After this period, Counts continued teaching at Columbia. His other books include The Social Foundations of Education (1934); The Prospects of American Democracy (1938); The Country of the Blind (1949), and; Education and American Civilization (1952). In 1956 he retired from Columbia University Teachers College.

After retirement Counts served as a visiting professor at the University of Pittsburgh, Michigan State University and Southern Illinois University. His final publications included Education and the Foundations of Human Freedom (1963) and School and Society in Chicago (1971).[11]

Counts continues to draw support[12] and criticism[13] from modern educators.

Politics

From 1942 to 1944 Counts served as New York State chairman of the American Labor Party, and after he established the Liberal Party in New York, he ran as its candidate for the United State Senate in 1952. Counts was the chairman of that party from 1954 to 1959. He was a member of the National Committee of the American Civil Liberties Union from 1940 to 1973, and was President of the American Federation of Teachers from 1939 to 1942.[14]

Bibliography of writings on Counts

  • Austin, J. George Counts at Teachers College, 1927-1941;: A study in unfulfilled expectations.
  • Braun, R. (2002) Teachers and Power. Touchstone Publishers.
  • Berube, M. (1988) Teacher Politics. Greenwood Press.
  • Cremin, L.A. (1964) The transformation of the American school: Progressivism in American education 1876–1957. New York: Vintage.
  • Gutek, G. (1970) The Educational Theory George S. Counts. Ohio: Ohio State University Press.
  • Ornstein, A, & Levine, D. (1993) Foundations of Education. Boston: Houghton Mifflin Company.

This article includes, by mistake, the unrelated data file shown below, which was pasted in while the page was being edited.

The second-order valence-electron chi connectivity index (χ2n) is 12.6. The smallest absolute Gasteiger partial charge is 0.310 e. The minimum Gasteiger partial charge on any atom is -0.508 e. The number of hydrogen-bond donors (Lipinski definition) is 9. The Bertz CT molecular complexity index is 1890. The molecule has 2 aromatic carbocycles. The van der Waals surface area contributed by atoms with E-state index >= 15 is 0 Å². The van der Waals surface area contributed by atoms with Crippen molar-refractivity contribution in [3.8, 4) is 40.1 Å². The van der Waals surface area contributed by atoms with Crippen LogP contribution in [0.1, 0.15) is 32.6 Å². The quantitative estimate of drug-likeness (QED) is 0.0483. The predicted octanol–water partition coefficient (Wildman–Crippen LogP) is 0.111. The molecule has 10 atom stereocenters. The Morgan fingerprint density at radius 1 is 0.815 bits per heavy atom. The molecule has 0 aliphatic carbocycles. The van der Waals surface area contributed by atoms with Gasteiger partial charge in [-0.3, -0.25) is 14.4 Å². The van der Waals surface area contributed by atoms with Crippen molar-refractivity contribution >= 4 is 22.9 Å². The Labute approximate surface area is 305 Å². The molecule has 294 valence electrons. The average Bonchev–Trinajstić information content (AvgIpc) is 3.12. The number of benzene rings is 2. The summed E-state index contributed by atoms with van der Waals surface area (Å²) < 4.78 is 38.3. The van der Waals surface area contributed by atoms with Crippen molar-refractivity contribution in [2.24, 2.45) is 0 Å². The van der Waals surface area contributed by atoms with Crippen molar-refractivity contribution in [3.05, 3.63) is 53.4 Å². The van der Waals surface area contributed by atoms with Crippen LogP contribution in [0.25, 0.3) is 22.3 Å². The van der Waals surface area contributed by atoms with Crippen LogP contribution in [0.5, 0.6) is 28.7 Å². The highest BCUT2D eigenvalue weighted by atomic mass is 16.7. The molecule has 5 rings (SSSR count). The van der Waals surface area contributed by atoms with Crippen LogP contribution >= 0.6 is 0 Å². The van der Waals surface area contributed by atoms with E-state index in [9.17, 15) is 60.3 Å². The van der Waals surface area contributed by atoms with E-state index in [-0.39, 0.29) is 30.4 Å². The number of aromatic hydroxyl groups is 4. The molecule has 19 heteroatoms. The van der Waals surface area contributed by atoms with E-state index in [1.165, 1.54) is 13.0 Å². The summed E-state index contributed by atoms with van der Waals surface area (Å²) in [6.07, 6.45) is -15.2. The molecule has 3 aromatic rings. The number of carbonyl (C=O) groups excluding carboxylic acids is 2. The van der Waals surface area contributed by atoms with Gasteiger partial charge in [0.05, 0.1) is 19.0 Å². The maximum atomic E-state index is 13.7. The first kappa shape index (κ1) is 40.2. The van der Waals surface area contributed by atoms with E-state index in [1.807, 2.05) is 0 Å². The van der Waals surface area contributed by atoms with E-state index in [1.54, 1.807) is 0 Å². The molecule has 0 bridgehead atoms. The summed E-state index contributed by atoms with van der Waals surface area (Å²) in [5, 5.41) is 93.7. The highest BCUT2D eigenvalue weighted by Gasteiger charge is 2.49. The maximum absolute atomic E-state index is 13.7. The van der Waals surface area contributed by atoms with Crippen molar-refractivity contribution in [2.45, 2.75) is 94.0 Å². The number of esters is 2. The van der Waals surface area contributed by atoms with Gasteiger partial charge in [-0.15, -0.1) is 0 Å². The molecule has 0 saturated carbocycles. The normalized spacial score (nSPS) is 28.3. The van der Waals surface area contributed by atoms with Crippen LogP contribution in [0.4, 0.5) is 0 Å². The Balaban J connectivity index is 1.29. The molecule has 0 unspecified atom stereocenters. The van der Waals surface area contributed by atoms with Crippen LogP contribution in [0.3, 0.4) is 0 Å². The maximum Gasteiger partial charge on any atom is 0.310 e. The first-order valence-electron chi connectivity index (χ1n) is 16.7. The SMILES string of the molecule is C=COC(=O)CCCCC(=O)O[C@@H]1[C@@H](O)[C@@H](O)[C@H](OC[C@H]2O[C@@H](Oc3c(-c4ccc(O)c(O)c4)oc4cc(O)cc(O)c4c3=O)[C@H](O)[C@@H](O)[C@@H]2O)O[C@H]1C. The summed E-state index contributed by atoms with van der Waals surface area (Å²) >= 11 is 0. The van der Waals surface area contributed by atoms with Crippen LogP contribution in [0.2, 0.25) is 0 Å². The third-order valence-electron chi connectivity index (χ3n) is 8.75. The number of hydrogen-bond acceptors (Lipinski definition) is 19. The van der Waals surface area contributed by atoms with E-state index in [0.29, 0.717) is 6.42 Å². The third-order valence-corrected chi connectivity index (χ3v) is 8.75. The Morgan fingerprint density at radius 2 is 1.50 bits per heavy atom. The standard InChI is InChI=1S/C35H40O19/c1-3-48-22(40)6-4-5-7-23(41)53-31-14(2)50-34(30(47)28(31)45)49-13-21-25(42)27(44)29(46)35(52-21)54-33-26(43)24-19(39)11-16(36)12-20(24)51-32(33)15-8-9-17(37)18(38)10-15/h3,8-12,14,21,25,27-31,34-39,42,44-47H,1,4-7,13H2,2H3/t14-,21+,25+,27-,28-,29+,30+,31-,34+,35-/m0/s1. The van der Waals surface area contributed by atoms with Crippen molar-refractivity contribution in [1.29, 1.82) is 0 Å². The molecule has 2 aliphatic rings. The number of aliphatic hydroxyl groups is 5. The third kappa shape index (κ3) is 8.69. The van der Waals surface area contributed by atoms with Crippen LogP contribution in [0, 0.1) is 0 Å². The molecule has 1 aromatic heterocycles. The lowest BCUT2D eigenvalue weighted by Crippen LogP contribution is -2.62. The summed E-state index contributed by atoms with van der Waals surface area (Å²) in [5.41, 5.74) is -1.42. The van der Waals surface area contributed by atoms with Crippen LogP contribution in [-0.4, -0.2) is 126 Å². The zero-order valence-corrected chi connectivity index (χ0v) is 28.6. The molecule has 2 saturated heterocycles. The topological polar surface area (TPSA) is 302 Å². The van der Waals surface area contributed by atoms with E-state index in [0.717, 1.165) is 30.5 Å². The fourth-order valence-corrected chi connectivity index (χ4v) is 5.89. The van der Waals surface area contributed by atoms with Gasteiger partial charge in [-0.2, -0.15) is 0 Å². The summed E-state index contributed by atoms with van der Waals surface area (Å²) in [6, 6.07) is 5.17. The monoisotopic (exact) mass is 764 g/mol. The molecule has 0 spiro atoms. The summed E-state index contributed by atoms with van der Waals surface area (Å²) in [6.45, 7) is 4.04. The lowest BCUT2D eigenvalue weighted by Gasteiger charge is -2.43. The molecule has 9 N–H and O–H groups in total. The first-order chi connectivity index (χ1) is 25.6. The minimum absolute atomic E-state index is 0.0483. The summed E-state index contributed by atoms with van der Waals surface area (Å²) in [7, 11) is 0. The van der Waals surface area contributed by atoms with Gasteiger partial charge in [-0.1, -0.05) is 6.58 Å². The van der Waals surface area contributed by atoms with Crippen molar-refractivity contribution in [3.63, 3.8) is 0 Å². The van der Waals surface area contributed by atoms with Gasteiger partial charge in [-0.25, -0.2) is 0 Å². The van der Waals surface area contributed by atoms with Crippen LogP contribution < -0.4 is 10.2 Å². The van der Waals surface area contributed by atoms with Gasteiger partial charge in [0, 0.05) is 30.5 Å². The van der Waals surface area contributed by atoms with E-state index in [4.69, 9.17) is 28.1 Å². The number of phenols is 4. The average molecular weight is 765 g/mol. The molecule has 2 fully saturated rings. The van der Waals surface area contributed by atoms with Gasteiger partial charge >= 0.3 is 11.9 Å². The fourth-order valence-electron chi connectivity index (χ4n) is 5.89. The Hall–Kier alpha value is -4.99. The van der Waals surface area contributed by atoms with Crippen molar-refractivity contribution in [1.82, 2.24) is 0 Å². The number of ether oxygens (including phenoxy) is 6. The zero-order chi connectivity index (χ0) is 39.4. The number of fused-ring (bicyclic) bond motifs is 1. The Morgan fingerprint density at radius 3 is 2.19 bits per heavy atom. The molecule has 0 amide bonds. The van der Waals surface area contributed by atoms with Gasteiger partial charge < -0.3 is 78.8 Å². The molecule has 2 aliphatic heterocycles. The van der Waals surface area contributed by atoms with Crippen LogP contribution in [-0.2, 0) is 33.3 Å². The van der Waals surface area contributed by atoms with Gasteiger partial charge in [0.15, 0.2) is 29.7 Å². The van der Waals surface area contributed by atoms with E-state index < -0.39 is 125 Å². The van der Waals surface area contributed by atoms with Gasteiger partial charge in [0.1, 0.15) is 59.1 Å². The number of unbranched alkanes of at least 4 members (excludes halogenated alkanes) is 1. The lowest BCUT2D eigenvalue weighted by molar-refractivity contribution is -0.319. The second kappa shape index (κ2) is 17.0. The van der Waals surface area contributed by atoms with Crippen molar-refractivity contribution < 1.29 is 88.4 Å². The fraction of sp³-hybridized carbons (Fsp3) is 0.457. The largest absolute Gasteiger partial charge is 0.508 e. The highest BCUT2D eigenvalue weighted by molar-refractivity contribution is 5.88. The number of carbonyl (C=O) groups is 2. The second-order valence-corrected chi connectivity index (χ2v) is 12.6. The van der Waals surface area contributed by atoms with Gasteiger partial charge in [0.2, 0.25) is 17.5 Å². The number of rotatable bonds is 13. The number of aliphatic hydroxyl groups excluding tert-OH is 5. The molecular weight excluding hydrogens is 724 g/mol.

• Sheerin, W. (1976) "Educational Scholarship and the Legacy of George S. Counts," Educational Theory 26(1), 107–112.
  • Dennis, L. (1990) George S. Counts and Charles A. Beard: Collaborators for Change. (SUNY Series in the Philosophy of Education). State Univ of New York Press.

See also

  • Harold Rugg
  • Theodore Brameld
  • Charles Beard
  • Critical theory

References

  1. ^ Gutek, G. (1970) The Educational Theory George S. Counts. Ohio: Ohio State University Press.
  2. ^ Jupp, J. (nd) "George Counts," Kappa Delta Pi.
  3. ^ Teeter, C. (nd) George Counts History of Notre Dame website.
  4. ^ Counts, G. (1930) American Road to Culture. New York: John Day Company.
  5. ^ "Chapter 2. The Sloughing of the Old Educational Tradition" in Wells, H.G. (1933) The Shape of Things to Come. Penguin.
  6. ^ Counts, G.S. (1932) Dare the school build a new social order? New York: John Day Company.
  7. ^ Counts, G.S. (1932) "Dare progressive education be progressive?" Progressive Education 4(9).
  8. ^ Aubrey, R. (1984) "Reform in Schooling: Four Proposals on an Educational Quest," Journal of Counseling & Development. 63(4) p204.
  9. ^ Counts (1933)
  10. ^ Cohen, L. (1999)Section III - Philosophical Perspectives in Education: Part 3. Educational Philosophies. Oklahoma State University School of Education.
  11. ^ Counts, G. (1971) School and Society in Chicago. (American Education: Its Men and Ideas Series.) Arno Press.
  12. ^ Wood, G. (2005) Time to Learn, Second Edition: How to Create High Schools That Serve All Students. Heinemann Press.
  13. ^ Haynes, J. & Klehr, H. In Denial: Historians, Communism & Espionage. Encounter Books.
  14. ^ Crutchfield, C. (n.d.) George Sylvester Counts


This article might use material from a Wikipedia article, which is released under the Creative Commons Attribution-Share-Alike License 3.0.



Convert any Books to Kobo

* Notice to all users: You can export our search engine to your blog, website, facebook or my space.

message of the week Message of The Week

Bookyards Facebook, Tumblr, Blog, and Twitter sites are now active. For updates, free ebooks, and for commentary on current news and events on all things books, please go to the following:

Bookyards at Facebook

Bookyards at Twitter

Bookyards at Pinterest

Bookyards at Tumblr

Bookyards blog


message of the daySponsored Links